Honorary Senior Research Fellow
School of Education
University of Glasgow
Led major assessment research projects at the Scottish Council for Research in Education (1970s-80s) and assessment policy and CPD as the National Specialist for Assessment for Her Majesty’s Inspectors of Education (HMIE) Scotland during the development over some 20 years (1980s-2002) of assessment for learning, national monitoring and national qualifications – extensive engagement with policy makers and practitioners in building research-informed policy and practice. After retiring from HMIE in 2002, active involvement (often in collaboration with Louise Hayward) in promoting and evaluating assessment for learning with Education Scotland, local authorities and Scottish Government, most recently in the government-funded University of Glasgow Assessment at Transition project, designed to improve the alignment of policy aspirations and classroom practice.
Also participated in and published material on international assessment developments, including the planning and implementation of IEA and IAEA monitoring surveys (1980s), an ESRC-funded series of seminars on new assessment paradeigms (1990s), the OECD study of formative assessment in secondary schools (2005), its follow-up seminar in Budapest to promote assessment for learning more widely (2006), the Conference of the Primary Education Programme of the Republic of Macedonia, “From Results of External Assessments and Exams to Policies” (2010), and the Conference “Evaluating Schools, Assessing Pupils” at the University of Tartu, Estonia (2010).
REASONS I’M A MEMBER OF THE TEAM:
Experience, as indicated above. Can contribute particular knowledge and commentary from the Scottish angle.
TITLE OF PRESENTATION:
Teachers, Leaders and Local Authorities
Learning together about Assessment-for-Learning (AfL)
The challenge of staying true to an assessment vision in policy and practice that is research-informed has proven to be a major international challenge. The presentation at this conference will report on a Scottish Government-funded project, Assessment at Transition, which sought to promote better alignment of research, policy and practice in assessment in schools. The design of the project took account of key factors associated with sustainable change. The researchers worked with policy makers and practitioners to identify a number of emerging features likely to put effective implementation of assessment policy at risk. The report identified these issues and proposed relevant research-informed options for a range of communities, including government policy-makers, local authorities and schools. A key feature of these proposals is the need to think, plan and act in an integrated way about curriculum, learning/teaching activities and assessment as a coherent whole.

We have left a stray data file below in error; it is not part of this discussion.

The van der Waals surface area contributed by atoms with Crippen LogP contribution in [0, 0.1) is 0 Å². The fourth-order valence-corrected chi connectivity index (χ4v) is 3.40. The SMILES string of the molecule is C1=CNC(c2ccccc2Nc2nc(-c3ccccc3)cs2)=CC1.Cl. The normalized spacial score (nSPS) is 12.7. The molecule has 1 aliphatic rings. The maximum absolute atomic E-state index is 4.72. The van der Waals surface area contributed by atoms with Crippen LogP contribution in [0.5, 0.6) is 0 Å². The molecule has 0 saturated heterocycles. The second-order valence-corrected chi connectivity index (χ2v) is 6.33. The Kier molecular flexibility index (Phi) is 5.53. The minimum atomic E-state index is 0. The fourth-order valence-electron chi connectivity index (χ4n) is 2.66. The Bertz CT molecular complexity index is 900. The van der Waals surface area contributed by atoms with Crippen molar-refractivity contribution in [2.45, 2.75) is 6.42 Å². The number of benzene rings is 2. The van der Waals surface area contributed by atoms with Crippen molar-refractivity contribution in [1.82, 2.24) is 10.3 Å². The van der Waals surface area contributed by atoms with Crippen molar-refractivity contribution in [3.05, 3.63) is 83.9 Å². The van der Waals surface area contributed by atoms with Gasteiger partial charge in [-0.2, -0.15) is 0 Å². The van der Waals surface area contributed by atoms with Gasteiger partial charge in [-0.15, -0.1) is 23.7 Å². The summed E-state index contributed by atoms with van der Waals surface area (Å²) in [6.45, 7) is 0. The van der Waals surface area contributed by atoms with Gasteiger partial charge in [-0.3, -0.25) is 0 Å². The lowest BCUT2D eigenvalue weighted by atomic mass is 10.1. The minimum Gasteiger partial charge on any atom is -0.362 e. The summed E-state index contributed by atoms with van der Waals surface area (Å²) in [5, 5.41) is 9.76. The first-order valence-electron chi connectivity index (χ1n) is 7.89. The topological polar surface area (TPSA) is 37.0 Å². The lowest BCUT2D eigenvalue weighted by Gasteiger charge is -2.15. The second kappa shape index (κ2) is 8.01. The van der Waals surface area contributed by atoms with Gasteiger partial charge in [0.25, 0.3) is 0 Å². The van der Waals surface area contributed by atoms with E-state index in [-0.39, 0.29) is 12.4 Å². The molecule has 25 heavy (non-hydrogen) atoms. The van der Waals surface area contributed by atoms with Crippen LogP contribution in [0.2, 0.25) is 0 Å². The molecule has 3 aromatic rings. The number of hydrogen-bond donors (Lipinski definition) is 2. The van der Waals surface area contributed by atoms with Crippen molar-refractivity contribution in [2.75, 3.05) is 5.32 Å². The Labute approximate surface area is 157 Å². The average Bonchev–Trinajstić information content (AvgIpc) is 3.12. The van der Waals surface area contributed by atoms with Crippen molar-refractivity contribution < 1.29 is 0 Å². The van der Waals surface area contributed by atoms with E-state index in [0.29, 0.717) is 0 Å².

TO FIND OUT MORE ABOUT MY WORK:
Hayward, L., Simpson, M. and Spencer, E., 2006: Understanding Success in Formative Assessment. Edinburgh, Scottish Executive Education Department. Archived at: http://wayback.archive-it.org/1961/20100806040920/http://www.ltscotland.org.uk/Images/AifL%20Exploring%20Programme%20Success_tcm4-354151.pdf
Spencer, E. 2006. Features of Excellent Schools: Some Research Background (paper to support How Good Is Our School: The Journey to Excellence. Her Majesty’s Inspectors of Education (HMIE). Can be found at:
Hayward, L. and Spencer, E. 2013:
Learning and Assessment for Learning – Ideas, Thinking and Dialogue for Growth and Attainment: Scottish Experience.
Published in Estonian as:
“Lapse kasmavist ja arengut toetavad ideed, mõtteviisid ja dialog. Šoti kogemus” in Väärtuspõhine kool: Eesti ja maailma kogemus (The Values-based School: Practices in Estonia and the World), compiled by Margit Sutrop, edited by Gea Kangilasti, Mari-Liisa Parder and Triin Pisuke-Roos. Centre for Ethics, University of Tartu, 2013.
See Delegates’ Pre-reading page, UK section